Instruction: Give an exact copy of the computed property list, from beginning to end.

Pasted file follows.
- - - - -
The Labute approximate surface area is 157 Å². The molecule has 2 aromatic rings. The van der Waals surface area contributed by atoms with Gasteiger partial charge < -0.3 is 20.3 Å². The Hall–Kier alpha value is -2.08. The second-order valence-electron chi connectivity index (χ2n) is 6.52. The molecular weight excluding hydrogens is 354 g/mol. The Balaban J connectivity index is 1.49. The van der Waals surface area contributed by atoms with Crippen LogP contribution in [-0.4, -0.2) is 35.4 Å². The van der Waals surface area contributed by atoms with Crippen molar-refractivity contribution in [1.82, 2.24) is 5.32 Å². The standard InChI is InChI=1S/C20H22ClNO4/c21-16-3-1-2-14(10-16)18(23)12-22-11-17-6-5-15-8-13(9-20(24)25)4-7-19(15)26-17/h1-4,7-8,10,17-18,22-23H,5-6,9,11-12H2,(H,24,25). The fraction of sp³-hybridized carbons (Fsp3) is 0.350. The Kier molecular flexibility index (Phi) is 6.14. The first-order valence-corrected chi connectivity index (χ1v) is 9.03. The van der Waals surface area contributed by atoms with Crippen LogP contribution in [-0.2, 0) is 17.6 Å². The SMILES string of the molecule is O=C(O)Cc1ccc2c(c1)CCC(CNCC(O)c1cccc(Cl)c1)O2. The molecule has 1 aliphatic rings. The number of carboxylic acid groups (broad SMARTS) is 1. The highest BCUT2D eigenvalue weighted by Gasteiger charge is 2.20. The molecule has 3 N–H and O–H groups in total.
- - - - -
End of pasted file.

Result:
The Labute approximate surface area is 157 Å². The molecule has 2 aromatic rings. The van der Waals surface area contributed by atoms with Gasteiger partial charge < -0.3 is 20.3 Å². The Hall–Kier alpha value is -2.08. The second-order valence-electron chi connectivity index (χ2n) is 6.52. The molecular weight excluding hydrogens is 354 g/mol. The Balaban J connectivity index is 1.49. The van der Waals surface area contributed by atoms with Crippen LogP contribution in [-0.4, -0.2) is 35.4 Å². The van der Waals surface area contributed by atoms with Crippen molar-refractivity contribution in [1.82, 2.24) is 5.32 Å². The standard InChI is InChI=1S/C20H22ClNO4/c21-16-3-1-2-14(10-16)18(23)12-22-11-17-6-5-15-8-13(9-20(24)25)4-7-19(15)26-17/h1-4,7-8,10,17-18,22-23H,5-6,9,11-12H2,(H,24,25). The fraction of sp³-hybridized carbons (Fsp3) is 0.350. The Kier molecular flexibility index (Phi) is 6.14. The first-order valence-corrected chi connectivity index (χ1v) is 9.03. The van der Waals surface area contributed by atoms with Crippen LogP contribution in [-0.2, 0) is 17.6 Å². The SMILES string of the molecule is O=C(O)Cc1ccc2c(c1)CCC(CNCC(O)c1cccc(Cl)c1)O2. The molecule has 1 aliphatic rings. The number of carboxylic acid groups (broad SMARTS) is 1. The highest BCUT2D eigenvalue weighted by Gasteiger charge is 2.20. The molecule has 3 N–H and O–H groups in total.